To be sure, a certain number, in my judgment, did see an opportunity for gambling, because while the 1988 Indian Gaming Regulatory Act does prohibit casino gambling off reservation, it does permit certain narrow exceptions, i.e., if land is placed into trust as part of the settlement of a land claim. So, this group did bring a lawsuit in 1993 claiming title to all the land on Grand Island and a significant portion of the land in the City of Niagara Falls, hoping for a settlement permitting gambling. This was their “first bite” at the apple of their eye—casino gambling.
It took a long time to resolve that lawsuit, for the State of New York, under the governorship of Mario Cuomo, strongly opposed the claim and did not wish to settle. The Attorney General was requested to oppose the claim vigorously, and not engage in settlement negotiations. The Senecas, I believe, would have settled, gladly, for the right to gamble on either Grand Island, Niagara Falls or both. But the State wouldn’t go along, and in 2002, Judge Richard Arcara figuratively threw their case out of court. But the Senecas were plotting that year for a “second bite” at the apple. If a new land claim wouldn’t work, they concocted the argument that the 1990 Settlement Act, passed TWELVE years earlier, dealing basically with Salamanca, permitted gambling in my Congressional District. When I first heard of this, I considered that notion preposterous. I still do.
But I was not aware of how influential the strong lobbying forces for it would be -both for Governor Pataki in an election year, and for the Senecas, and how closely the Bush Administration would “cooperate”.
If the Secretary of the Interior, Gale Norton, could be persuaded to do “NOTHING” on the Seneca’s application, the law said that it would be deemed approved.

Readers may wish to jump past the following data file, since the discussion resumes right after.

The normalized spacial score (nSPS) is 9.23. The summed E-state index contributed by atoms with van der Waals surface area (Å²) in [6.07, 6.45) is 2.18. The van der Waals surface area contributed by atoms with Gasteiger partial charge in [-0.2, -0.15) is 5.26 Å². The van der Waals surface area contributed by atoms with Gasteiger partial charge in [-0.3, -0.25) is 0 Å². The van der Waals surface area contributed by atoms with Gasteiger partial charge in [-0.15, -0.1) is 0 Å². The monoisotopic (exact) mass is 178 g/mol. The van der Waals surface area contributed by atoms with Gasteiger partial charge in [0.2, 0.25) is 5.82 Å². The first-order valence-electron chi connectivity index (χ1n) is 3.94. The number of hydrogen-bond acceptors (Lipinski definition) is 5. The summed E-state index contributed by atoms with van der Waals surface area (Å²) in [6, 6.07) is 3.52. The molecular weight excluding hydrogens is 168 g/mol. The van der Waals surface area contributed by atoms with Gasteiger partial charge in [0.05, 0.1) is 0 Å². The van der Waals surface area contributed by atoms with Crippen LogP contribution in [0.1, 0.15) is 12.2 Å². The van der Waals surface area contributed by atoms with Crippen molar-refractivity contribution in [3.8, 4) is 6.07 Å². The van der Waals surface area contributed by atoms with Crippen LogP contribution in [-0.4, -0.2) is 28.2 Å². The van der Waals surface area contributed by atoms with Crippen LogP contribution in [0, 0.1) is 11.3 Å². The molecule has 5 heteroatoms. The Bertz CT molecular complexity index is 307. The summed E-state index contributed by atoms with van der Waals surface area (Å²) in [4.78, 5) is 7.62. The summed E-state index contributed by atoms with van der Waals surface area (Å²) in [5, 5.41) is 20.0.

How could she do nothing, I thought; and how could she, in 2002, in all good conscience, say that casino gambling in my district was “part of” the 1990 Settlement Act dealing basically with Salamanca, that passed both houses by a Voice Vote, did not have the words “land claim” in its title or in any portion of the bill, and had never even remotely contemplated “casino gambling”.
The words of the Inspector General of the Department of the Interior, Earl E. Devaney, in his testimony, on a different subject, before Congress in September 2006 might be instructive. He testified:
Simply stated, short of a crime, anything goes at the highest levels of the Department of the Interior. Ethics failures on the part of senior Department officials – taking the form of appearances of impropriety, favoritism, and bias – have been routinely dismissed with a promise “not to do it again.” Numerous OIG reports,…have chronicled such things as complex efforts to hide the true nature of agreements with outside parties; intricate deviations from statutory, regulatory and policy requirements to reach a predetermined end…
The 2002 “non-decision decision”, being such, can be reviewed de novo in court. A non-decision decision is entitled to no deference. To say that the 1990 law permits casino gambling in Buffalo would be a pernicious distortion of the law. It would validate the “non-decision decision” of the Secretary of the Interior that deviated “from statutory, regulatory and policy requirements to reach a predetermined end.” There are a multitude of other issues, to be sure. But the overriding issue must be preserving the integrity of the law, rather than its perversion. That is even more important than the issue of casino gambling.
If, arguendo, casino gambling is to exist in Buffalo, let it be permitted after appropriate regulatory review by the Secretary of the Interior as called for by the Indian Gaming Regulatory Act; or, let it be decided by a new law, after appropriate debate and a transparent and knowing recorded vote in Congress, not by making a mockery of the law by distorting it to reach a predetermined end.